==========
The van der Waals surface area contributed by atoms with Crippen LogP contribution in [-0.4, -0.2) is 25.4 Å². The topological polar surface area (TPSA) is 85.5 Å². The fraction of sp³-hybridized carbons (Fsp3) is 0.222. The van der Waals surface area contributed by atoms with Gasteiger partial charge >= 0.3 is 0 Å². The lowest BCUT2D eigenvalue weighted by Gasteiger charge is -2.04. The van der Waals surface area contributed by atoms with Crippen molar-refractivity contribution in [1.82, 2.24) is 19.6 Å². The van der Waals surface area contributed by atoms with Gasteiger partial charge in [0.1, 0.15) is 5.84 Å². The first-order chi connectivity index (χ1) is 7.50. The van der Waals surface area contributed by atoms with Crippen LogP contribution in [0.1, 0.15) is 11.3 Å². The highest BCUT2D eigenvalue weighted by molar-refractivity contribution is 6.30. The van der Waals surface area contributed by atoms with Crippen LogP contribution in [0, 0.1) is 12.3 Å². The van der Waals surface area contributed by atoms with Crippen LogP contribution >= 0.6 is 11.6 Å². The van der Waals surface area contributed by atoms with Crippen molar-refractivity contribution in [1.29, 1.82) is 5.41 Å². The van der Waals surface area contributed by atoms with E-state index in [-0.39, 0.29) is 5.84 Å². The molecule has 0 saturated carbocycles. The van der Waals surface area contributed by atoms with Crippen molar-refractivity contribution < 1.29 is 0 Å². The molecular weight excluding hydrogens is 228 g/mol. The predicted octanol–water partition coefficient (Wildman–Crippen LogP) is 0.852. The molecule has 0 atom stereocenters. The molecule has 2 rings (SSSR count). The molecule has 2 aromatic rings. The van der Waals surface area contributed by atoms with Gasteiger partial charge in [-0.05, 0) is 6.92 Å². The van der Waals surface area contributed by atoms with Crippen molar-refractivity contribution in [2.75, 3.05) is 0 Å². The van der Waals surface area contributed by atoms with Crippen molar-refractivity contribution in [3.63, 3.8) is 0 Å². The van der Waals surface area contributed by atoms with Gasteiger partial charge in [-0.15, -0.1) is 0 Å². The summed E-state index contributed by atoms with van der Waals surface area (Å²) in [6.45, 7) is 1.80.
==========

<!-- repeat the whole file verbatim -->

The van der Waals surface area contributed by atoms with Crippen LogP contribution in [-0.4, -0.2) is 25.4 Å². The topological polar surface area (TPSA) is 85.5 Å². The fraction of sp³-hybridized carbons (Fsp3) is 0.222. The van der Waals surface area contributed by atoms with Gasteiger partial charge >= 0.3 is 0 Å². The lowest BCUT2D eigenvalue weighted by Gasteiger charge is -2.04. The van der Waals surface area contributed by atoms with Crippen molar-refractivity contribution in [1.82, 2.24) is 19.6 Å². The van der Waals surface area contributed by atoms with Gasteiger partial charge in [0.1, 0.15) is 5.84 Å². The first-order chi connectivity index (χ1) is 7.50. The van der Waals surface area contributed by atoms with Crippen LogP contribution in [0.1, 0.15) is 11.3 Å². The highest BCUT2D eigenvalue weighted by molar-refractivity contribution is 6.30. The van der Waals surface area contributed by atoms with Crippen LogP contribution in [0, 0.1) is 12.3 Å². The van der Waals surface area contributed by atoms with Crippen LogP contribution >= 0.6 is 11.6 Å². The van der Waals surface area contributed by atoms with Crippen molar-refractivity contribution in [1.29, 1.82) is 5.41 Å². The van der Waals surface area contributed by atoms with E-state index in [-0.39, 0.29) is 5.84 Å². The molecule has 0 saturated carbocycles. The van der Waals surface area contributed by atoms with Crippen molar-refractivity contribution < 1.29 is 0 Å². The molecular weight excluding hydrogens is 228 g/mol. The predicted octanol–water partition coefficient (Wildman–Crippen LogP) is 0.852. The molecule has 0 atom stereocenters. The molecule has 2 rings (SSSR count). The molecule has 2 aromatic rings. The van der Waals surface area contributed by atoms with Gasteiger partial charge in [-0.05, 0) is 6.92 Å². The van der Waals surface area contributed by atoms with Crippen molar-refractivity contribution in [2.75, 3.05) is 0 Å². The van der Waals surface area contributed by atoms with Crippen molar-refractivity contribution in [3.63, 3.8) is 0 Å². The van der Waals surface area contributed by atoms with Gasteiger partial charge in [-0.15, -0.1) is 0 Å². The summed E-state index contributed by atoms with van der Waals surface area (Å²) in [6.45, 7) is 1.80.